As Friday marks the 14th anniversary of the Sept. 11 attacks on New York City and Washington, D.C., a memorial in the name of Flight 93 opened in Shanksville, Pennsylvania.
The terrorist attacks killed approximately 3,000 people, including civilians, law enforcement officers, firefighters and military personnel, and was the deadliest attack on American soil.
Memorials to the victims stand in New York City, where the Twin Towers once stood, at the Pentagon and in a field in Shanksville, where Flight 93 passengers brought down a plane and averted an attack on a third building.
The Shanksville site has a new $26 million memorial visitor center that opened this week.
A U.S. park ranger walks through the newly opened Flight 93 Memorial in Shanksville
Plaques in memory of victims at the Flight 93 National Memorial in Shanksville, Pennsylvania
Flight 93 remembrance souvenirs are advertised in a gift shop near the entrance to the National Memorial in Shanksville, Pennsylvania
A boy walks among some of the 3,000 flags placed in a park in Winnetka in memory of the lives lost on Sept. 11, 2001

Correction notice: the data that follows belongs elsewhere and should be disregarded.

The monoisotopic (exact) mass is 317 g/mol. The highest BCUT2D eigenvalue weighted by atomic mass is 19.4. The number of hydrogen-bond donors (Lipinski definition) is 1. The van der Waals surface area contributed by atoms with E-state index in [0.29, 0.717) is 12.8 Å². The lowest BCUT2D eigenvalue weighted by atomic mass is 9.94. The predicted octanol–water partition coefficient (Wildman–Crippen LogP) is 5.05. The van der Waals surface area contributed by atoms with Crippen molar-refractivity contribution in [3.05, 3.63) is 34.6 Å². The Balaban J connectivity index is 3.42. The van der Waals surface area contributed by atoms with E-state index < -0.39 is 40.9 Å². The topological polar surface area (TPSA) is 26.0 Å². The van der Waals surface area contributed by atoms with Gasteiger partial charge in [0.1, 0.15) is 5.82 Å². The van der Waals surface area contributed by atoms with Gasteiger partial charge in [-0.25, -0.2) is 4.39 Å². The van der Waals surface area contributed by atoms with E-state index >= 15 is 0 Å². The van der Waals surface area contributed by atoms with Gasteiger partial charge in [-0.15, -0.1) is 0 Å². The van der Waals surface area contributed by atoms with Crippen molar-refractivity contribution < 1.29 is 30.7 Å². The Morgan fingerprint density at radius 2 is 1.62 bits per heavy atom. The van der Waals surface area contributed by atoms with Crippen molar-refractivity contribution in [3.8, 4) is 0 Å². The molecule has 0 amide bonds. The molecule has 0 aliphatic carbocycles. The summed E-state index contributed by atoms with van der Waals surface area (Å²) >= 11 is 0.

Airplane debris recovered from the crash site of Flight 93 is featured in the newly opened Flight 93 National Memorial in Shanksville, Pennsylvania
Gordon Felt, whose brother died on Flight 93, leads a tour through the newly opened Flight 93 National Memorial in Shanksville, Pennsylvania
Recently, the children of 9/11, those born on Sept. 11, 2001, participated in an uplifting campaign, talking about the power of doing good and turning hate into hope.
Although the brutal attacks claimed many innocent lives, 14 years later people have more hope in their hearts as they remember the victims of terrorism and look forward to a better world.